One year ago, Adebanjo Akinwunmi gleefully waved a Nigerian flag at the Lekki Toll Gate, a stretch of tarmac in front of toll booths on a highway on the outskirts of Lagos. Joined by thousands of his countrymen, he demanded an end to what demonstrators said was endemic police brutality.
But the ebullient protests, which had taken place in cities across the nation of some 200 million, ended there in a hail of gunfire there at Lekki Toll Gate.
Demonstrators said soldiers and police opened fire on Oct. 20, though both denied firing live rounds. Rights group Amnesty International said 12 protesters were killed in two districts that night, triggering the worst street unrest since Nigeria returned to civilian rule in 1999.
The government has never acknowledged the extent of the violence. But it responded with promises to transform policing, including meeting the demonstrators’ demand to shut down the Special Anti-Robbery Squad (SARS), a unit activists blamed for a campaign of extortion, violence, kidnapping and intimidation.
One year on, activists say those government promises have proven hollow. SARS has largely been reconstituted under another name, and abuses are being perpetrated by other units with impunity.
“It is very disappointing,” Akinwunmi said, adding: “There’s no account on anything, any human life or property.”
In a statement last week, a presidential advisory council said federal and state governments had taken a range of steps, including establishing judicial panels, and that states would indict police for crimes.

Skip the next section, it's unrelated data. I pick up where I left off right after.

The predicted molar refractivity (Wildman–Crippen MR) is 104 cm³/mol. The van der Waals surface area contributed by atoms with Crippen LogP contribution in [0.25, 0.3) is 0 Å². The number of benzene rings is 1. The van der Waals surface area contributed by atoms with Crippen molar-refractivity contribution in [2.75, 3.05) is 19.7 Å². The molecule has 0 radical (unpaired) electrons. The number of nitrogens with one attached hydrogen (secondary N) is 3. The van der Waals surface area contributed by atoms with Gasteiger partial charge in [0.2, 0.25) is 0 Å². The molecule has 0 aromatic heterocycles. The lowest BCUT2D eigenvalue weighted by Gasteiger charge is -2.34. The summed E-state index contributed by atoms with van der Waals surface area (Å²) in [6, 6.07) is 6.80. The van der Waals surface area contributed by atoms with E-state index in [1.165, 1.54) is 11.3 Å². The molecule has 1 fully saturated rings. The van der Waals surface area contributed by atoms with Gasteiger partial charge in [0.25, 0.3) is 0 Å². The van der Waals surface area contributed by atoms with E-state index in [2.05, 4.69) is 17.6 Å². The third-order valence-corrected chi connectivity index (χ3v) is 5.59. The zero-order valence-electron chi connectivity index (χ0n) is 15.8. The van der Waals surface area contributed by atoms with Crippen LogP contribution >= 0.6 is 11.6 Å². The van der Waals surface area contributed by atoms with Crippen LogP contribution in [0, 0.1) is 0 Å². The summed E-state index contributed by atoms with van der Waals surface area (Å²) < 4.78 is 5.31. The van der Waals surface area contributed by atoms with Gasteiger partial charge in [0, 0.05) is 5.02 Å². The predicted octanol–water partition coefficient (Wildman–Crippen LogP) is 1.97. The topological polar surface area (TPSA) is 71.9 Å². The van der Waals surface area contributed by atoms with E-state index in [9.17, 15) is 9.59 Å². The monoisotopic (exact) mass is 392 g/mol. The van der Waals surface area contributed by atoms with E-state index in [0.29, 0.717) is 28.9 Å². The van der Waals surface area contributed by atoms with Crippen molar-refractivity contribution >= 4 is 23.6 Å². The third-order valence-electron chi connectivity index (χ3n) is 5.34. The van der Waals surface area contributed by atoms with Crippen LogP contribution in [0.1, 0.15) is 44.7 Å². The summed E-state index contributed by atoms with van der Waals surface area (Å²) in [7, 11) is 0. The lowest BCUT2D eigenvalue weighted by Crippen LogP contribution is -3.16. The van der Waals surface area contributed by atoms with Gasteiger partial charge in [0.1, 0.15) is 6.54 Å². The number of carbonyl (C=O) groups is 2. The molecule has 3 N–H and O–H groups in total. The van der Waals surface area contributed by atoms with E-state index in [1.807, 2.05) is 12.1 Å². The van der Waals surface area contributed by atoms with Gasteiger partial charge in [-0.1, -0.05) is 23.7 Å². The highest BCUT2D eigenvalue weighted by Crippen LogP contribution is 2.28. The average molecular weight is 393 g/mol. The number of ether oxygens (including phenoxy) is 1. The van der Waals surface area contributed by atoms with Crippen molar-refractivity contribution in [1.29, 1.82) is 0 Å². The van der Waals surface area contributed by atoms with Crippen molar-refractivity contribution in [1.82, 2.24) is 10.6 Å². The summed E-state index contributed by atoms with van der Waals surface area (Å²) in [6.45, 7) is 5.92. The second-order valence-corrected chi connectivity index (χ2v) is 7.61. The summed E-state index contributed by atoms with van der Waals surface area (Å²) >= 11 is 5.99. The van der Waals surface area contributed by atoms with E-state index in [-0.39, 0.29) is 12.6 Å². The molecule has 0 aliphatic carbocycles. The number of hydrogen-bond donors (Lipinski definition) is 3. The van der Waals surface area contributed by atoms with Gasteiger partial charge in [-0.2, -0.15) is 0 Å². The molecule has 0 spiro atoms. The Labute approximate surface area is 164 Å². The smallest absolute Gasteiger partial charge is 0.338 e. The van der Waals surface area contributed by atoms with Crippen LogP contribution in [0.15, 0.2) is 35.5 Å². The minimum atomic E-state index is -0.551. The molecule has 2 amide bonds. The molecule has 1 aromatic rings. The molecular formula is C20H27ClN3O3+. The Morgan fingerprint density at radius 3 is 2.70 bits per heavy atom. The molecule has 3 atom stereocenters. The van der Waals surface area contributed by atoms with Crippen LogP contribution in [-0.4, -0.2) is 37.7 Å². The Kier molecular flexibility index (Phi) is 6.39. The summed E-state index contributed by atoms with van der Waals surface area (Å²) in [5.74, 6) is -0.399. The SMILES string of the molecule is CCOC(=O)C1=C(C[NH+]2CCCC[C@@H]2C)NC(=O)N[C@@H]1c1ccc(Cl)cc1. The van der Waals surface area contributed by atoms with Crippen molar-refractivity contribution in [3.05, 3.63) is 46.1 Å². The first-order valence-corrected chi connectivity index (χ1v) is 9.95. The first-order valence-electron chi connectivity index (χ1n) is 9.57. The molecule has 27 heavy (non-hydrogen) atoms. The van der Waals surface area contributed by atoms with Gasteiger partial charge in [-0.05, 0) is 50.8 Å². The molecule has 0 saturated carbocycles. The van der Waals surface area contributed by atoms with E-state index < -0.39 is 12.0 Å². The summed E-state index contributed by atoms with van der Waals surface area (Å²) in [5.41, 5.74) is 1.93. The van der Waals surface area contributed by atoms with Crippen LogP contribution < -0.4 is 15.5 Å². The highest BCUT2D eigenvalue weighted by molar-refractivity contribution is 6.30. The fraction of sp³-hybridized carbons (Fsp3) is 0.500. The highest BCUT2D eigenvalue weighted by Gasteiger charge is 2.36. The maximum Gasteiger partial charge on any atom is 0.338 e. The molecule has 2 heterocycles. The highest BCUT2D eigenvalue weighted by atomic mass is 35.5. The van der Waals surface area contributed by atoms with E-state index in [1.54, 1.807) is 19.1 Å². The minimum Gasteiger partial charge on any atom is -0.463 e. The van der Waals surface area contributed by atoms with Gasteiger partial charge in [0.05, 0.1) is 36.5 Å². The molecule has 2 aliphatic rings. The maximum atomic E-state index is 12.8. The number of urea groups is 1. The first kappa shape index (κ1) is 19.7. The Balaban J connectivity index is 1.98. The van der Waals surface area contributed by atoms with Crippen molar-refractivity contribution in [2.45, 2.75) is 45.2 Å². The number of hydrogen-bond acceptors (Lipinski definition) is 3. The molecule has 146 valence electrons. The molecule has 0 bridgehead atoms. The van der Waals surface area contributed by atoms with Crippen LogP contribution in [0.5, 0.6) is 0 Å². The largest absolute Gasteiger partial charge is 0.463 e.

“These are commendable actions that ought to be taken to a logical conclusion in a peaceful atmosphere,” the advisory council said in a statement.
Rinu Oduala, who served on a panel investigating police brutality in Lagos, quit in February in frustration because the body was failing to tackle the problem.
“While these panels were sitting, there were ongoing cases of police violence,” she said. “The government has turned a blind eye to it all.”
Far from becoming a more open society, Nigeria has slipped two points, to 45 out of 100, on the Freedom House index of world freedom. The watchdog cited extrajudicial killings, torture, and other abuses by military and law-enforcement agencies. Human Rights Watch said the hopes for accountability “remain inconclusive and bleak”.
In June, Nigeria banned Twitter after it deleted tweets by President Muhammadu Buhari. Activists say that makes it harder to organise.
Still, Akinwunmi is hopeful that the anniversary of the protests can again unite the nation.
“We will be able to remember the time that there was a time like this that we had one goal, one voice,” he said.